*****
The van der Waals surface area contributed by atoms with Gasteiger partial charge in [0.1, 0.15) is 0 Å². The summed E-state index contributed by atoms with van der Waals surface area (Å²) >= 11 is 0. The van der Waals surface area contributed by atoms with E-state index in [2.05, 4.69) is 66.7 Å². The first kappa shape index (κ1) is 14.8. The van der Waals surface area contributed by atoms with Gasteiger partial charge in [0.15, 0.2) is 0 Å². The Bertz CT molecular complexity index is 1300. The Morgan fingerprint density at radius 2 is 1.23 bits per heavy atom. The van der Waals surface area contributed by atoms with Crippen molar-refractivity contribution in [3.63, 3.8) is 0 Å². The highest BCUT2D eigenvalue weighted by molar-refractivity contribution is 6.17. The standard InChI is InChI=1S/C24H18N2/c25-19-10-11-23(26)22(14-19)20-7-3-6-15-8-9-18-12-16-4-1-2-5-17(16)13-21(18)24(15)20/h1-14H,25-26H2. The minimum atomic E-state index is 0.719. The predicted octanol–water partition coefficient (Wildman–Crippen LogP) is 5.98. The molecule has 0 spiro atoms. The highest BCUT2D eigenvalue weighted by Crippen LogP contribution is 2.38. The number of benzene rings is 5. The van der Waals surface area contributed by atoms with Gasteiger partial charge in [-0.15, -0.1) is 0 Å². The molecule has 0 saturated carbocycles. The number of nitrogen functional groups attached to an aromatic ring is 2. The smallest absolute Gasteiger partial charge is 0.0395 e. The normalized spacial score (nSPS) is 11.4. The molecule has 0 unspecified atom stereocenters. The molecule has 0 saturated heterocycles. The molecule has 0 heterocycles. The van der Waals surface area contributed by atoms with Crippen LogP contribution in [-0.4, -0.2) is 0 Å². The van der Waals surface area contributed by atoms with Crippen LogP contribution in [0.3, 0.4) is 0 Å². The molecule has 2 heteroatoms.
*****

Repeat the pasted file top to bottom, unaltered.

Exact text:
The van der Waals surface area contributed by atoms with Gasteiger partial charge in [0.1, 0.15) is 0 Å². The summed E-state index contributed by atoms with van der Waals surface area (Å²) >= 11 is 0. The van der Waals surface area contributed by atoms with E-state index in [2.05, 4.69) is 66.7 Å². The first kappa shape index (κ1) is 14.8. The van der Waals surface area contributed by atoms with Gasteiger partial charge in [0.15, 0.2) is 0 Å². The Bertz CT molecular complexity index is 1300. The Morgan fingerprint density at radius 2 is 1.23 bits per heavy atom. The van der Waals surface area contributed by atoms with Crippen molar-refractivity contribution in [3.63, 3.8) is 0 Å². The highest BCUT2D eigenvalue weighted by molar-refractivity contribution is 6.17. The standard InChI is InChI=1S/C24H18N2/c25-19-10-11-23(26)22(14-19)20-7-3-6-15-8-9-18-12-16-4-1-2-5-17(16)13-21(18)24(15)20/h1-14H,25-26H2. The minimum atomic E-state index is 0.719. The predicted octanol–water partition coefficient (Wildman–Crippen LogP) is 5.98. The molecule has 0 spiro atoms. The highest BCUT2D eigenvalue weighted by Crippen LogP contribution is 2.38. The number of benzene rings is 5. The van der Waals surface area contributed by atoms with Gasteiger partial charge in [-0.15, -0.1) is 0 Å². The molecule has 0 saturated carbocycles. The number of nitrogen functional groups attached to an aromatic ring is 2. The smallest absolute Gasteiger partial charge is 0.0395 e. The normalized spacial score (nSPS) is 11.4. The molecule has 0 unspecified atom stereocenters. The molecule has 0 saturated heterocycles. The molecule has 0 heterocycles. The van der Waals surface area contributed by atoms with Crippen LogP contribution in [-0.4, -0.2) is 0 Å². The van der Waals surface area contributed by atoms with Crippen LogP contribution in [0.3, 0.4) is 0 Å². The molecule has 2 heteroatoms.